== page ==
George Washington Papers

From George Washington to the Commanding Officer at Morristown, 30 December 1776

To the Commanding Officer at Morristown

Head Quarters Trenton 30th Decemr 1776


I have the pleasure to acquaint you that the Continental Regiments from the Eastern Governments have to a Man agreed to stay Six Weeks1 beyond their Term of Inlistment which was to have expired the last day of this Month. For this extraordinary Mark of their Attatchment to their Country, I have agreed to give them a Bounty of Ten dollars Man, besides their pay running on.2 I hope this noble Example will be followed by the four Regiments under your command,3 promise them the same Reward and endeavour to work upon them by every Means in your power. let them know the Militia are pouring in from all Quarters and only want Veteran Troops to lead them on. Since our Success at this place on the 26th the Enemy have evacuated all the Country below, they went off in the greatest hurry and Confusion. I beg you will collect all the Men you possibly can about Chatham, and after gaining the proper Intelligence endeavour to strike a stroke upon Elizabeth Town or that Neighbourhood, at any Rate be ready to co operate with me. Let me hear what success you have with your Troops as soon as possible. I am Sir.

Df, in Tench Tilghman’s writing, DLC:GW; Varick transcript, DLC:GW.

1On the draft manuscript Tilghman first wrote “one Month.” He then struck out those words and wrote “Six Weeks” above the line.

2An unidentified sergeant’s account, which apparently was written many years after the event, reads: “While we were at Trenton, on the last of December, 1776, the time for which I and most of my regiment had enlisted expired. At this trying time General Washington, having now but a little handful of men and many of them new recruits in which he could place but little confidence, ordered our regiment to be paraded, and personally addressed us, urging that we should stay a month longer. He alluded to our recent victory at Trenton; told us that our services were greatly needed, and that we could now do more for our country than we ever could at any future period; and in the most affectionate manner entreated us to stay. The drums beat for volunteers, but not a man turned out. The soldiers worn down with fatigue and privations, had their hearts fixed on home and the comforts of the domestic circle, and it was hard to forego the anticipated pleasures of the society of our dearest friends.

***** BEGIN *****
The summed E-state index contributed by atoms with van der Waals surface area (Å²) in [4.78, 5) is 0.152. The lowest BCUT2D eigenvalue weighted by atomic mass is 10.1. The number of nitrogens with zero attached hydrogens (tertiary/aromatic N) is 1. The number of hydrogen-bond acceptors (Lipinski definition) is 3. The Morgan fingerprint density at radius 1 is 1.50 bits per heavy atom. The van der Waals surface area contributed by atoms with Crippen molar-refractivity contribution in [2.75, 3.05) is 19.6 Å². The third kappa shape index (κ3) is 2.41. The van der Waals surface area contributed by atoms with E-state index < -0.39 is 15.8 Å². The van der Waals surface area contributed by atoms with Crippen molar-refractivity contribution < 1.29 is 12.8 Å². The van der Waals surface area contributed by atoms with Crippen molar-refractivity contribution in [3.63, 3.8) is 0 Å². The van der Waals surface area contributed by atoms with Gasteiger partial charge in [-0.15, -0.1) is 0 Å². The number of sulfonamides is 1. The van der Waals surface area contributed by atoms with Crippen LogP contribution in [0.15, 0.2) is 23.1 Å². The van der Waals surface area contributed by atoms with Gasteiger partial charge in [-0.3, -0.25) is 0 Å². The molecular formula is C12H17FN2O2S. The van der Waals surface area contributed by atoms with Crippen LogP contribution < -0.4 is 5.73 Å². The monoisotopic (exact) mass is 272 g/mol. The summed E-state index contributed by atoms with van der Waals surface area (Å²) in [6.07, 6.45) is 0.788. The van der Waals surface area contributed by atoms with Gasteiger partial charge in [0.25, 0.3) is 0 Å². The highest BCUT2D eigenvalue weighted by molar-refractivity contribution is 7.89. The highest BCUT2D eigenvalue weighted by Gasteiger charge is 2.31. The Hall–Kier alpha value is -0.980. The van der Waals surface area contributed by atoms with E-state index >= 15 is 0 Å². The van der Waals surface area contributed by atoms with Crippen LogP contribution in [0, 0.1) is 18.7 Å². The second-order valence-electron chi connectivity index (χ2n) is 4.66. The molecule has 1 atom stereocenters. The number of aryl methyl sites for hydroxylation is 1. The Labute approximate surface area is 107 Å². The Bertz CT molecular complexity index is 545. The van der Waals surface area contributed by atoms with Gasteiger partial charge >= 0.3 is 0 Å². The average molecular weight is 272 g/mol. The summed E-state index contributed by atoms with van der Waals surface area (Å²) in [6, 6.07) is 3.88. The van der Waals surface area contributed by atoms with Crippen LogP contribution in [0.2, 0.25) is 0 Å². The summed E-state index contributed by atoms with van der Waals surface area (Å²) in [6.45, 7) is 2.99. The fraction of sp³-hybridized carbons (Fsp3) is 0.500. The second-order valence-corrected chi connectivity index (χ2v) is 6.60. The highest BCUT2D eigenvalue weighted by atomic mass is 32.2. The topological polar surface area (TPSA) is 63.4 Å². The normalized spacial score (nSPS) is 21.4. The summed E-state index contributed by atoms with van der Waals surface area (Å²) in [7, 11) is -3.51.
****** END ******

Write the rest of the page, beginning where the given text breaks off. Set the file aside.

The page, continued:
“The General wheeled his horse about, rode in front of the regiment, and addressing us again said, ‘My brave fellows, you have done all I asked you to do, and more than could be reasonably expected; but your country is at stake, your wives, your houses, and all that you hold dear. You have worn yourselves out with fatigue and hardships, but we know not how to spare you. If you will consent to stay only one month longer, you will render that service to the cause of liberty, and to your country, which you probably never can do under any other circumstances. The present is emphatically the crisis, which is to decide our destiny.’ The drums beat the second time. The soldiers felt the force of the appeal. One said to another, ‘I will remain if you will.’ Others remarked ‘We cannot go home under such cicumstances.’ A few stepped forth, and their example was immediately followed by nearly all who were fit for duty in the regiment, amounting to about two hundred volunteers. An officer enquired of the General if these men should be enrolled. He replied,—‘No! Men who will volunteer in such a case as this, need no enrolment to keep them to their duty’” (Sergeant R—, “Battle of Princeton,” 515–16; see also Powell, “Bostwick’s Memoirs,” 103; Rau, “Smith’s Diary,” description begins Louise Rau, ed. “Sergeant John Smith’s Diary of 1776.” Mississippi Valley Historical Review 20 (1933-34): 247–70. description ends 269–70; Sellers, “Peale’s Journal,” description begins Horace W. Sellers. “Charles Willson Peale, Artist—Soldier.” Pennsylvania Magazine of History and Biography 38 (1914): 257–86. description ends 278; and “Young’s Journal,” description begins “Journal of Sergeant William Young: Written During the Jersey Campaign in the Winter of 1776-7.” Pennsylvania Magazine of History and Biography 8 (1884): 255–78. description ends 261).

3At this place on the draft manuscript, Tilghman wrote and then struck out the following words: “at least endeavour to do it.”

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